General — 20 October 2018 — by Rowland A. Parks
“Mentally unfit” prisoner, without trial, spends10 years in prison

 Even if he were convicted for arson, he would likely have spent only 5 years

BELIZE CITY, Wed. Oct. 17, 2018– Two family members of a Belize City man who has been accused of arson but was never indicted and tried for the offense, because he was declared mentally unfit to go through a trial, want him released from the Belize Central Prison, where he has been held for almost 10 years.

In January 2008, Earnest Billary visited his sister, Dawn Billary, at her house at 10 Hibiscus Lane in St. Martin De Porres. The purpose of the visit was to ask his sister if he could stay at her house.

She refused, and Earnest, who had just completed serving a jail sentence a week before, allegedly threatened her.

A short time after he allegedly threatened his sister, a massive fire completely destroyed his sister’s two-bedroom concrete house, where she had lived with her children for almost 3 decades.

If it was not for her teenage son, also named Earnest Billary, Dawn’s two younger children might have perished in the blaze, which destroyed everything in the uninsured house. Dawn Billary estimated the loss she suffered as a result of the destruction of her home to be about $70,000.

Police charged Billary with arson, but he was later said to be a person who is mentally challenged. At the time of the fire in 2008, Dawn had mentioned that her brother, Earnest, had developed mental illness about four years prior, and that his condition had placed a strain on their family.

This morning, Marion Williams, 51, and her daughter, Sandra Thompson, 35, went to the Supreme Court to find out how to proceed with getting Billary, who is their brother and uncle, released from prison.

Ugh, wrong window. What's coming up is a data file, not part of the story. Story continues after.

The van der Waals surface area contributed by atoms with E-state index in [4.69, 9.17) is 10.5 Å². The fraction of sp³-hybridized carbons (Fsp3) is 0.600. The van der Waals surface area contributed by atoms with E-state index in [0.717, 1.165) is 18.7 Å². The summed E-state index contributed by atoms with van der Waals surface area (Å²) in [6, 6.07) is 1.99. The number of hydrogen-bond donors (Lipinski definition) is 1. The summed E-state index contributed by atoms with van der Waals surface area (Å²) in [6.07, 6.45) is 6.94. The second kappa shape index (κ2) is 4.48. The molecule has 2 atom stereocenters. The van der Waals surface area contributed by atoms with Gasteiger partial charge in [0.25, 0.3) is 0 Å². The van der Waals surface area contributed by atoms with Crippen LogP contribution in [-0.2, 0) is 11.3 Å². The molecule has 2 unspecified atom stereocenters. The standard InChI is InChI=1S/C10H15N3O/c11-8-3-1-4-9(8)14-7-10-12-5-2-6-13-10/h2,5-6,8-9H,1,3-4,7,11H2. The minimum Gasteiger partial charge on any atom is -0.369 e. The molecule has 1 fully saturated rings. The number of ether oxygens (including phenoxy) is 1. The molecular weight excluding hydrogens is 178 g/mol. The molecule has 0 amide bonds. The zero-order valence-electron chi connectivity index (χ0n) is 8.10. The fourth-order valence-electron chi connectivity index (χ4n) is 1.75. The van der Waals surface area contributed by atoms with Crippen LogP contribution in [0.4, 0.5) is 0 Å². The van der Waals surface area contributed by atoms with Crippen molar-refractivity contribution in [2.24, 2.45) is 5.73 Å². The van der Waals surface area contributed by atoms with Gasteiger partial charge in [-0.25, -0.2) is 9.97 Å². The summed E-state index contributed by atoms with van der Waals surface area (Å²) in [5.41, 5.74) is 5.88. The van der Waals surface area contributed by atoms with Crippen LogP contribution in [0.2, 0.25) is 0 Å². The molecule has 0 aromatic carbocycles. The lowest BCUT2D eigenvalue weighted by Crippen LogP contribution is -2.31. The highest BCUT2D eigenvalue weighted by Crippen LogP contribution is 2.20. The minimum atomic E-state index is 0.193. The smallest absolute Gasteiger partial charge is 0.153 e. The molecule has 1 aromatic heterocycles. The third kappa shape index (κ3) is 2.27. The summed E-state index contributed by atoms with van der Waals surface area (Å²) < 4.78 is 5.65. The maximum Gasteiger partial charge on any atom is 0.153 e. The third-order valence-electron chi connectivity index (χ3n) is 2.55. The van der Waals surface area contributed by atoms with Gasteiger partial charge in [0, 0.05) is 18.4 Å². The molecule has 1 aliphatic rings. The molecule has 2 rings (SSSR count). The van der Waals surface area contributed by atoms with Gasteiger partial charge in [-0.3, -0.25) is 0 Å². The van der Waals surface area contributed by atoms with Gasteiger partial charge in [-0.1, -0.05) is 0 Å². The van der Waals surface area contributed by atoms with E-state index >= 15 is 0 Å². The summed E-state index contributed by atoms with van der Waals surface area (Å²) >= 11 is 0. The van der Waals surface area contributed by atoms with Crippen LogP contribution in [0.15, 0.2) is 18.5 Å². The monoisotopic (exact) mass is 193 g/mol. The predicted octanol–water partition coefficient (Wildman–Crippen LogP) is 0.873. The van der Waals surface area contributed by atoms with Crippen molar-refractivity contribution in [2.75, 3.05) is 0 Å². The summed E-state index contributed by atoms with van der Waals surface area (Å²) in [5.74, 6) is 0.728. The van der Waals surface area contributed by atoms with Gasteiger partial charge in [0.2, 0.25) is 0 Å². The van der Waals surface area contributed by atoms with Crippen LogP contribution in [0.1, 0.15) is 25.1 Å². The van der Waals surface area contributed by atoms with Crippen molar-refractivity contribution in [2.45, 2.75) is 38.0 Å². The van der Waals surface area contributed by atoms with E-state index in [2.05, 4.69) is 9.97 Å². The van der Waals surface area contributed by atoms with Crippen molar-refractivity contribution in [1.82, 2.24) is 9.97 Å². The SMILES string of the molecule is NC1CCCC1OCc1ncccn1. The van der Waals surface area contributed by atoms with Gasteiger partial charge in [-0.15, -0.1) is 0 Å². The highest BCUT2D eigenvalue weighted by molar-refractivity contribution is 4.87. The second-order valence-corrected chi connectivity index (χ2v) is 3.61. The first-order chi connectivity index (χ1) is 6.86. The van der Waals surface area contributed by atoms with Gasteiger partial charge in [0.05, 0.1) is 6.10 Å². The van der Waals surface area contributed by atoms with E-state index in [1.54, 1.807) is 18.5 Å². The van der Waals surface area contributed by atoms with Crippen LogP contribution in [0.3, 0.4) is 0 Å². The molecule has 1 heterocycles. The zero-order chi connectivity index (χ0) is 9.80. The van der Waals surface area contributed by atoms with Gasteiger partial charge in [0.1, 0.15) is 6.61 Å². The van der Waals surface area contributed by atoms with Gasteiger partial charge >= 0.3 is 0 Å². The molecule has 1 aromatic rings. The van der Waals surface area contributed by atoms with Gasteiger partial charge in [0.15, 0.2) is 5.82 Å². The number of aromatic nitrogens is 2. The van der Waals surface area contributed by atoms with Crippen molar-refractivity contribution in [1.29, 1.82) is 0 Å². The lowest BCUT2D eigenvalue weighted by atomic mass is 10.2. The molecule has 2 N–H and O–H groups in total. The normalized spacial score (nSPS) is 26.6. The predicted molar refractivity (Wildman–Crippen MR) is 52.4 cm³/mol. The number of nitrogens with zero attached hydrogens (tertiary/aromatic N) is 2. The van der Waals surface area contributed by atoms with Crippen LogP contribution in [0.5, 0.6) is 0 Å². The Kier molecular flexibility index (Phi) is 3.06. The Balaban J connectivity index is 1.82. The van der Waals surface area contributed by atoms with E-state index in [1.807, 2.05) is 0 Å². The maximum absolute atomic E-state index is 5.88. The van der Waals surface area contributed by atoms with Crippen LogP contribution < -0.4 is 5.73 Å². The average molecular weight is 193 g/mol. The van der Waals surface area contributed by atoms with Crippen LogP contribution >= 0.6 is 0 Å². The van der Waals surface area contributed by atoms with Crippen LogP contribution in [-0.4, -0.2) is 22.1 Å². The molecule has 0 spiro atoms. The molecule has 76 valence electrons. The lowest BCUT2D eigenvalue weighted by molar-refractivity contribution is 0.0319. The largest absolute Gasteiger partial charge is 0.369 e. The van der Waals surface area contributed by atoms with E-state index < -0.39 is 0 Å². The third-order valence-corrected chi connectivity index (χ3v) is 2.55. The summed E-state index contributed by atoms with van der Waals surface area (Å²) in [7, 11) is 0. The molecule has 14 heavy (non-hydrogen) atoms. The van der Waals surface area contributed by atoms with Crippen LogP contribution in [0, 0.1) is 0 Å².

Thompson told us that one attorney told them that he could get Billary released on bail for $1,000.

“So now his sisters are trying to put together that money to pay the attorney,” Thompson offered.

Thompson went on to explain that her uncle is not living at Tango 6, in the prison, where inmates who are mentally ill are housed.

“He is in the ARC building; that’s where I visited him the last time I went to the prison,” Thompson explained.

Thompson added, “Look how long my uncle deh da jail. At the time they said he couldn’t stand trial da the Supreme Court, they should a mi send him da crazy house. He no business da jail, if ih crazy.”

Thompson said the system had just left her uncle in prison and no one has contacted her family about him.

We asked the chief executive officer of the prison, Virgilio Murillo, what would be the procedure to follow to get Billary released.

“Normally, they would have to ask for a psychiatric evaluation to determine his fitness to stand trial,” Murillo replied.

We asked him for a comment about all the years that Billary has already spent in prison.

Murillo said, “If the psychiatrist determines that he is sane, that he is aware of his surroundings and that he is fit to go in front of a judge so he can make a determination, in my mind, more than likely he would be released immediately.”

Murillo said he does not know what recourse Billary has for the extra time he has spent, because, he explained, “ to my recollection, I don’t see anybody spending more than five years for arson.”

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